Dear Winter Blues: Look for Other Colors!
(Fair Warning - Long Post)
My 9 year old son, Dylan, brought a small bouquet of flowers in to me today. He put them in water in one of my favorite little pitchers and set them on the table before me. Right here beside my computer, actually. Darling child that he is. They are Camellias. The sturdy, bold flower with the equally sturdy leaves. The color for our coldest days here in the south.
Our family's old home place, 20 miles from where I live, has a yard full of Camellias. I love walking through them this time of year. There are several different varieties, Pink Perfection being my personal favorite. My Aunt Urbanna, who lived there all her life photographed them every year, I think. I know this because I have the evidence. Album upon album of flowers. And I mean LOTS of albums. She was a family historian of sorts, documenting by photograph everything, every person, every animal, every birth, graduation, wedding, death and funeral until she could no longer do it. I have ALL the proof. I think this lifetime hobby and love of capturing moments with her camera gave her life purpose and real joy.
Real joy. Now there is a thing that can be hard to capture. For many people the "winter blues" can really be devastating. I hear ya. I am not a fan of the winter and if we go too many days that are grey and cold - well, I feel like making a run for Florida. Thankfully our winter this year has been sprinkled with some beautiful warm, sunny days - like today! Truly beautiful out, even if a bit chilly.
I share this to say, Isn't God good that he gives us Camellias in winter? All this bold beautiful color. Somehow the grey sky isn't quite so dark when I see the bright pink blossoms, the pale pink petals, or the white with yellow centers of Camellias. It seems to hint that something better is coming soon. It reminds me that all is not darkness and sorrow. That there is still life in the earth. That blooming can still happen in the dead of winter.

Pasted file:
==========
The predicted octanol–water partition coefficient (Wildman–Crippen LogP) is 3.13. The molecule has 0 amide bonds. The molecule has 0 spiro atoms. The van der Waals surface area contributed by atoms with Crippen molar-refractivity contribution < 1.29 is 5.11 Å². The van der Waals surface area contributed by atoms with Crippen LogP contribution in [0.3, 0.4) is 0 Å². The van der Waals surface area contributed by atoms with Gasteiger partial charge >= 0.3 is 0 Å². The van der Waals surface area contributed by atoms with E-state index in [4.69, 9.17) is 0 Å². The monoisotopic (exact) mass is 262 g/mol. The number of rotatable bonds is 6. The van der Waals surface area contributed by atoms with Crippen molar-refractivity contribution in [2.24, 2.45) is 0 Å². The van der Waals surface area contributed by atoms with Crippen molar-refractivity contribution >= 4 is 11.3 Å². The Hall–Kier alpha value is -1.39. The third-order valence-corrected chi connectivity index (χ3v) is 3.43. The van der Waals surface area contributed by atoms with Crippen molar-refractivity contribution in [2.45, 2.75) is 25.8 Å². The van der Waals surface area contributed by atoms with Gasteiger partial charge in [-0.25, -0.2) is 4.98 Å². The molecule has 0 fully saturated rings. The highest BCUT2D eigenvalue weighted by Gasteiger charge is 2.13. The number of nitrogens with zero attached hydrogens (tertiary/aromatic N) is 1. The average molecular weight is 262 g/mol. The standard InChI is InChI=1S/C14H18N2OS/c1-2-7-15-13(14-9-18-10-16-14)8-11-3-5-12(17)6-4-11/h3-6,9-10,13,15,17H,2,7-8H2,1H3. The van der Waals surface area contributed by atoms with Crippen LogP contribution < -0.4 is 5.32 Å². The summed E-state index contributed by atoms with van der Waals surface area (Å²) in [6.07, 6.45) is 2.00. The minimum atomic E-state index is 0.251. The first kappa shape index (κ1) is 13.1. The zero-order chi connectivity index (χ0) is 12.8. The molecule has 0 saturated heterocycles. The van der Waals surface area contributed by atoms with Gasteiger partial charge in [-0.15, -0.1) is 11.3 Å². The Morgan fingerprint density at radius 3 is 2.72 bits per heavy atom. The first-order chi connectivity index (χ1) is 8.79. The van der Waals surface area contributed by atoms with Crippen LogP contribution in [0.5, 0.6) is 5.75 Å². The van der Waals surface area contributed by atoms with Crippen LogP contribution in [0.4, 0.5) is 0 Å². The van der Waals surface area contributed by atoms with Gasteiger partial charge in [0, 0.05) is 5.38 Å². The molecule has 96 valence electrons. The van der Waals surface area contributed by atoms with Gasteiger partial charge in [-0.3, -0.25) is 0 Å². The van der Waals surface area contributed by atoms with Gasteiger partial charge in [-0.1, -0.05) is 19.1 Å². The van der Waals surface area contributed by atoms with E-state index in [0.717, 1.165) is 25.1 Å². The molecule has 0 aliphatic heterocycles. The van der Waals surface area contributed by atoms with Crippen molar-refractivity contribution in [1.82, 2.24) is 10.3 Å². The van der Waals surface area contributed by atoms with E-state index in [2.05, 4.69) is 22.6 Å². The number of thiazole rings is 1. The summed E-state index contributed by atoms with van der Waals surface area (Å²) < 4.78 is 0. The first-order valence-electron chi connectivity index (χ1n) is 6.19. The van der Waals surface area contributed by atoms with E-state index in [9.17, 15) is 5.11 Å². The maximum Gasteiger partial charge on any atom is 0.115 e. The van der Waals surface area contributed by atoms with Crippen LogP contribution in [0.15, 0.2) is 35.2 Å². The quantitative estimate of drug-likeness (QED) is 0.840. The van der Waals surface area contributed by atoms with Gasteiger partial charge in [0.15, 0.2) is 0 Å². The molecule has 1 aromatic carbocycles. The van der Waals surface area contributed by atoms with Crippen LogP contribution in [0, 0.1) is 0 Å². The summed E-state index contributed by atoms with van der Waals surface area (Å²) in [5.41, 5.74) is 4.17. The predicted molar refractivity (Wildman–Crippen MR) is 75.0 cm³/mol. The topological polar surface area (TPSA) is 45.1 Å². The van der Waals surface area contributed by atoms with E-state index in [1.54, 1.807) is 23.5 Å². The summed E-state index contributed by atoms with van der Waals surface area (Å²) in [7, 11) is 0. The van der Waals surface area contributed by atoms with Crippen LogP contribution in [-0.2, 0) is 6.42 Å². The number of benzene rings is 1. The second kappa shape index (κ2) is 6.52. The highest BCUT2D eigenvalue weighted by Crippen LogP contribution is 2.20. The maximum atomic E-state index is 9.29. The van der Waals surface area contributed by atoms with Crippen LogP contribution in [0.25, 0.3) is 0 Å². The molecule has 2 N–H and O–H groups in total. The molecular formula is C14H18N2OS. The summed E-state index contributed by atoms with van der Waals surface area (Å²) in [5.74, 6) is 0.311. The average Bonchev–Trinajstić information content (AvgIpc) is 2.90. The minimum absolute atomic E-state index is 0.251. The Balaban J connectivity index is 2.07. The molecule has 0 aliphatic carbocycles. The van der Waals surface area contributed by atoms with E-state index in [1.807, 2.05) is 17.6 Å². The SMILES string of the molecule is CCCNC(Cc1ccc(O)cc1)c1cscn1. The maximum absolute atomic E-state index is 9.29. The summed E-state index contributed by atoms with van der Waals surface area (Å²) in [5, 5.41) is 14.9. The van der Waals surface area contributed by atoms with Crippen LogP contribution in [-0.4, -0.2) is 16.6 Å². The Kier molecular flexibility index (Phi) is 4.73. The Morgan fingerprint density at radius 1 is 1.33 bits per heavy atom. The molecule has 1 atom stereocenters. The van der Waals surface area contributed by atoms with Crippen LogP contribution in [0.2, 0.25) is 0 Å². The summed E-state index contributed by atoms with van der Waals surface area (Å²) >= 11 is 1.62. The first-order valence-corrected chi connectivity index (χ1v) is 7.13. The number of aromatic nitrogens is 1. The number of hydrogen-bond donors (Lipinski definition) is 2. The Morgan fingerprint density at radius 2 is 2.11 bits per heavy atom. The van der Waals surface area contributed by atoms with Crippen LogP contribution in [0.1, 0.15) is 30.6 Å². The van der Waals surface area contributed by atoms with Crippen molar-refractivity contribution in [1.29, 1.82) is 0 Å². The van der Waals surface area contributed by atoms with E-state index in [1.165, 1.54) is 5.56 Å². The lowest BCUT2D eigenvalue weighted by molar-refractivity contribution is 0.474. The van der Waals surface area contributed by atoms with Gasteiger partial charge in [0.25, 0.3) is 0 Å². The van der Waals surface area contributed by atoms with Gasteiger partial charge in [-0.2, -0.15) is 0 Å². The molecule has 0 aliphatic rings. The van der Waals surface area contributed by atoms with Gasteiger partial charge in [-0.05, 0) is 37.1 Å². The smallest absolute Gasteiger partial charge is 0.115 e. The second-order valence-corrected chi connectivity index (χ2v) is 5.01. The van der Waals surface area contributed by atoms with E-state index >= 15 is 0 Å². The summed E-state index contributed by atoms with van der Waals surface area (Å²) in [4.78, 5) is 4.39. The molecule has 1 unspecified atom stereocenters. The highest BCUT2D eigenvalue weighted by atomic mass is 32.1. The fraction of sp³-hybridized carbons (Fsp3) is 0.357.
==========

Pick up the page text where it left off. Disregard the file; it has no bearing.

I know a thing or two (or ten) about winter blues, but I also know about deep dark depression. It is not fun and should not be taken lightly. I also know about seeking help when I cannot find the light. I know about calling friends and asking for prayer. I know about counselors and doctors and medication. I have recently had a major shift in this area that has come as a great relief to me and I am so thankful. But I know there are many who struggle on. Many struggle alone. But you don't have to.
Camellias in Winter has come to mean to me that there is hope in the darkest times. But you have to look for it. In my darkest days I was somehow shamelessly desperate enough to look for help and I am so glad I did. It is the only reason I could be here today and have my sweet son bring me a handful of Camellias.
I don't understand depression. Sometimes that is part of the confusion. I have a strong faith in Christ, a great and supportive family, amazing friends, a delightful Church; but somehow when depression hits it can be difficult to see that any of that matters. I know. I have been there. One thing that can help is if we as a community will continue to talk about it so that we can lift the veil of shame that often accompanies it.
So, if you or someone you know suffers in this way - please - get help. I am not a doctor - but I can be a listening ear. There are a host of solutions - I have found a few. But you have to look. There is a way to find the Camellias in Winter.
P. S. and please, Let's be sure to check on our friends!